- The issue whether the action is properly characterised as one where the defendants are the aggressors in a commercial sense was addressed partly by Mackenzie J in his Honour’s reasons for judgment delivered 24 September 2003, Interline Hydrocarbon Inc. v Brenzil Pty Ltd  QSC 322 at  where he said that the applications there were in an action for recovery of monies allegedly due as royalties but where issues concerning the performance of an oil recycling plant were said to be critical to the extent of the alleged debt. The defendants also rely on a passage at  to the effect that the plaintiff’s experts’ report went to the heart of its case.
- Where, as here, the plaintiff’s entitlement to the royalties or the damages it seeks requires it to establish that it has performed its side of the bargains alleged, it does not seem to me to be correct to characterise its claim simply as defensive. In my view many of the issues raised by the defendants’ Amended Defence and Counter-claim are ones which also arise in the plaintiff’s claim in the sense that it will be necessary for it to establish that it has performed its obligations under the contract properly. The plaintiff’s submission is, however, that even if there was some overlap of the issues dealing with the question of the capacity of the refinery, the counter-claim raised independent claims in respect of the production of asphalt residue of poor quality, technical problems of individual items of plant equipment and, more recently, the allegation of the representations with respect to the replacement of the Mellen technology with the New Interline Technology. Those issues seem to me to be relevant to this question but go more to the question of the amount of security to be ordered than to whether there should be an order in some further amount.
- It seems to me that it remains appropriate to treat the plaintiff as a company which should be required to provide further security because of its impecuniosity and its status as a foreign corporation. It is not properly characterised as a defendant simply responding to a situation where the defendants are commercial aggressors whose counterclaim has become the dominant part of the proceedings; cf. Sydmar Pty Ltd v Statewise Developments Pty Ltd (1987) 73 ALR 289, 302.
Resources’ offer and the possibility that the action will be stifled
- The offer by Resources to execute a judgment by confession and not to sell, dispose of, pledge, charge or otherwise encumber its office building is not enough to meet the defendants’ legitimate concerns. The object of providing security for costs is to protect the defendants from the inability of a company in the plaintiff’s position to pay if it loses its action, normally by the making of a payment into court, or the provision of some other security acceptable to the court. Although the company behind the plaintiff, Resources, appears to be willing to use its assets to support the plaintiff’s potential liability, the security proposed is unsatisfactory in that it would be difficult for this Court to supervise adherence to the terms of the proposed undertakings.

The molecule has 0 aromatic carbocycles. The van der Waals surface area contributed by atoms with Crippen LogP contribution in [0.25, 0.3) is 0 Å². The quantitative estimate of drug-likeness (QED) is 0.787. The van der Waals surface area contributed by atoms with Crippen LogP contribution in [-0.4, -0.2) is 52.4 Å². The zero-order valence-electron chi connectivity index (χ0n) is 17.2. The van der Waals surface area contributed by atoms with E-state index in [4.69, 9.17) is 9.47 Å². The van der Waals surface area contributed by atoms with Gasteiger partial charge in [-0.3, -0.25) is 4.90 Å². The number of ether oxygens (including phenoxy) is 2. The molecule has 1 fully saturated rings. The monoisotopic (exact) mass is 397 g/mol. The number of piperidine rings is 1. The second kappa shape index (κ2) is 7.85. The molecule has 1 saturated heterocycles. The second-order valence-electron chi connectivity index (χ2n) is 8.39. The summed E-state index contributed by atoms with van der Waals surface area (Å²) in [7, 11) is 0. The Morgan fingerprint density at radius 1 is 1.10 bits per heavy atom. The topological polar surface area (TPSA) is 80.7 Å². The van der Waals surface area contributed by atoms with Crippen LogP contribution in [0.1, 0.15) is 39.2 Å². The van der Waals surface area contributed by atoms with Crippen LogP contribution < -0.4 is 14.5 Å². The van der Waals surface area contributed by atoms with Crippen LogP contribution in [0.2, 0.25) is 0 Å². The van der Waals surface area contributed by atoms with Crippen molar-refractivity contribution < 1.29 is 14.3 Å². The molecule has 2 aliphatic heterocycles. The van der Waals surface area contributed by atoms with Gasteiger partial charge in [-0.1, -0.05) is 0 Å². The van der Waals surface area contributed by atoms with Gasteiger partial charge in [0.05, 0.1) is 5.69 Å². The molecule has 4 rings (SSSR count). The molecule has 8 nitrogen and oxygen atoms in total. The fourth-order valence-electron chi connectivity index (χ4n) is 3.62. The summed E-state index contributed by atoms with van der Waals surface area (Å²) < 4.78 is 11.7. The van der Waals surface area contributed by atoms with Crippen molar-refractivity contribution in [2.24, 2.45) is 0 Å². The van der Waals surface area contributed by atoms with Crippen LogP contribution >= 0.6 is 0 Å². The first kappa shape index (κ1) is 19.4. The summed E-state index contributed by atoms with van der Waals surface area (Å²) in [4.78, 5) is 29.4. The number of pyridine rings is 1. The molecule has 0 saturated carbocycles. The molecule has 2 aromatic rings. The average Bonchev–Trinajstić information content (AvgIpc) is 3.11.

- Nor is there any evidence that other persons such as the shareholders of Resources who might be the ultimate beneficiaries of this action, are willing to put their assets into play. In those circumstances, it seems to me that security in a more normal form should be provided. In the absence of such evidence that those ultimate potential beneficiaries are willing to undertake to stand behind the plaintiff, I am not satisfied that an order granting security would frustrate the litigation.
- The delay asserted by the plaintiff must be seen in the context of the change of approach adopted by it in respect of its evidence when the matter was listed earlier for trial, namely that the problems experienced by the second defendant were due to its method of pre-treatment. Its current experts’ report was only delivered in September 2004, the earlier version having been delivered in July 2003, in which it propounded the new theory of the case. Security had been provided earlier than that in the sum of $100,000.00 and the second defendant raised the prospect of a further application for security by a letter sent 20 October 2003. This application for further security was made after a further letter of 10 August 2004 “seeking further security as a result of the trial’s likely expansion in length”. It does not seem to me that, in those circumstances, the delay should be regarded as significantly prejudicial to the plaintiff. It has always been aware of the need to provide security, has done so in the past and is in the situation where the theory it is propounding has changed as has the likely length of the trial.